In four other attacks, Islamic Party offices were damaged by roadside bombs in Baghdad and the northern towns of Beiji and Seniyah, and by an arson attack in Fallujah, police said. No injuries were reported. Fallujah is the city west of Baghdad that was heavily damaged by a United States offensive against insurgents last year.

Attacks ‘expected’

Before Friday, Sunni insurgents had rarely targeted a Sunni political party. It “was expected because of [the party’s] new stand toward the referendum”, Iraqi army Major Salman Abdul Yahid said after the Baghdad blast.

“Insurgents had threatened to attack the group and its leaders to get revenge,” he said.

Alaa Makki, a senior party official in Baghdad, condemned the attack in the capital and said it won’t stop the moderate group’s efforts to “use the political process to fight terrorism and promote stability in Iraq”.

On Thursday, Iraqi Islamic Party banners urging a no-vote had been removed from where they hung near monuments such as the Grand Imam mosque.

Other Sunni Arab parties still oppose the charter. They fear it would divide Iraq into three separate districts: powerful mini-states of Kurds in the north and majority Shi’ites in the south, both capitalising on Iraq’s oil wealth. By contrast, many Sunnis fear, their minority would be left isolated in central and western Iraq with a weak central government in Baghdad.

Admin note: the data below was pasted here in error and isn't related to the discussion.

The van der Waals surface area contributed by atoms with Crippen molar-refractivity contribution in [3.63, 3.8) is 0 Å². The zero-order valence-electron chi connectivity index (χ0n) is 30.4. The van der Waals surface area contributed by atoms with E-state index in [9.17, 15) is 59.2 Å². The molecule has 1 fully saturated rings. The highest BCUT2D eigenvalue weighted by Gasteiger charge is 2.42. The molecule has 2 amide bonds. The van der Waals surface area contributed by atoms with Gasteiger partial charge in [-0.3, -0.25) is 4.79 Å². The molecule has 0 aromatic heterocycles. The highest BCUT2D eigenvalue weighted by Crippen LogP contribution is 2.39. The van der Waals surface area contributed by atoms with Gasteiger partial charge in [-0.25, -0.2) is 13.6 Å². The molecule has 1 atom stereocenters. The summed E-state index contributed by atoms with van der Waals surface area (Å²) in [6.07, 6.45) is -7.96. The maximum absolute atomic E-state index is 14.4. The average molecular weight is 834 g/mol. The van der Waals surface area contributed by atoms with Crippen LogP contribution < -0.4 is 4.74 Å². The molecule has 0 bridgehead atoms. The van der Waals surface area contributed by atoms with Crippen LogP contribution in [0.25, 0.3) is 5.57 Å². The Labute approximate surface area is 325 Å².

In another insurgent attack in Baghdad on Friday, the Muslim day of worship in Iraq, a roadside bomb wounded four Iraqi civilians when it exploded near one of the many schools in the capital that US soldiers are fortifying with concrete barriers and barbed wire so they can be used as polling stations in Saturday’s vote, said police First Lieutenant Mua’taz Saladin.

As police removed bloodstained shoes and shattered glass from damaged cars at the scene, one of the US soldiers working there remained defiant.

“This won’t affect anything planned for tomorrow. The election will go off without a hitch,” Lieutenant David Forbes said in an interview with Associated Press Television News.

In Kirkuk, 290km north of Baghdad, a car bomb exploded near a Kurdistan Democratic Party office, wounding five civilians, said police Brigadier Sarhad Qadir.

Changes to draft Constitution